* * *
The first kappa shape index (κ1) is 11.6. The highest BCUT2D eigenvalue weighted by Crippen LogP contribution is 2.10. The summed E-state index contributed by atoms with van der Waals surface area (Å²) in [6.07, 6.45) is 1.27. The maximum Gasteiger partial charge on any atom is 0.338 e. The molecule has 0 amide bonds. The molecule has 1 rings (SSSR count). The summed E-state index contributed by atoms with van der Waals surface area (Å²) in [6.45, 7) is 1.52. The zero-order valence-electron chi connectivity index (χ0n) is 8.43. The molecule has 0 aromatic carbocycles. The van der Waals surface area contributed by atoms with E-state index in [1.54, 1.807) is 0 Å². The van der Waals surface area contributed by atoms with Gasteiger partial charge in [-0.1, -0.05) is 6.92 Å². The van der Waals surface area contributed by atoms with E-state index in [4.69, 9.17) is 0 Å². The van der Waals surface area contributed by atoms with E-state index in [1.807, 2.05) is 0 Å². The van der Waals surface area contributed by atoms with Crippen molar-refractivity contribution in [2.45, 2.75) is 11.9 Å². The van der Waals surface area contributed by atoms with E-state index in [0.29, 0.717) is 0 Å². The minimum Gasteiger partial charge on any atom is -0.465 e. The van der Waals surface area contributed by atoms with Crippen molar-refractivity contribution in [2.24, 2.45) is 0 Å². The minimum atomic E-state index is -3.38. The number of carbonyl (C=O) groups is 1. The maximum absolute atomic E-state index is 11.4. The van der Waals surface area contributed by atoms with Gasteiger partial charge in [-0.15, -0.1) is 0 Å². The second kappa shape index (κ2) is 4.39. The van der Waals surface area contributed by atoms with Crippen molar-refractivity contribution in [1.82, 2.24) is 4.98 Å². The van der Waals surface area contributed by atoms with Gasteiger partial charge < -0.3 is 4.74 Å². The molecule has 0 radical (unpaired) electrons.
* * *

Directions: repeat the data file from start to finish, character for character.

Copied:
The first kappa shape index (κ1) is 11.6. The highest BCUT2D eigenvalue weighted by Crippen LogP contribution is 2.10. The summed E-state index contributed by atoms with van der Waals surface area (Å²) in [6.07, 6.45) is 1.27. The maximum Gasteiger partial charge on any atom is 0.338 e. The molecule has 0 amide bonds. The molecule has 1 rings (SSSR count). The summed E-state index contributed by atoms with van der Waals surface area (Å²) in [6.45, 7) is 1.52. The zero-order valence-electron chi connectivity index (χ0n) is 8.43. The molecule has 0 aromatic carbocycles. The van der Waals surface area contributed by atoms with E-state index in [1.54, 1.807) is 0 Å². The van der Waals surface area contributed by atoms with Gasteiger partial charge in [-0.1, -0.05) is 6.92 Å². The van der Waals surface area contributed by atoms with E-state index in [4.69, 9.17) is 0 Å². The van der Waals surface area contributed by atoms with E-state index in [1.807, 2.05) is 0 Å². The van der Waals surface area contributed by atoms with Crippen molar-refractivity contribution in [2.45, 2.75) is 11.9 Å². The van der Waals surface area contributed by atoms with E-state index in [0.29, 0.717) is 0 Å². The minimum Gasteiger partial charge on any atom is -0.465 e. The van der Waals surface area contributed by atoms with Crippen molar-refractivity contribution in [2.24, 2.45) is 0 Å². The minimum atomic E-state index is -3.38. The number of carbonyl (C=O) groups is 1. The maximum absolute atomic E-state index is 11.4. The van der Waals surface area contributed by atoms with Gasteiger partial charge in [-0.15, -0.1) is 0 Å². The second kappa shape index (κ2) is 4.39. The van der Waals surface area contributed by atoms with Crippen molar-refractivity contribution in [1.82, 2.24) is 4.98 Å². The van der Waals surface area contributed by atoms with Gasteiger partial charge < -0.3 is 4.74 Å². The molecule has 0 radical (unpaired) electrons.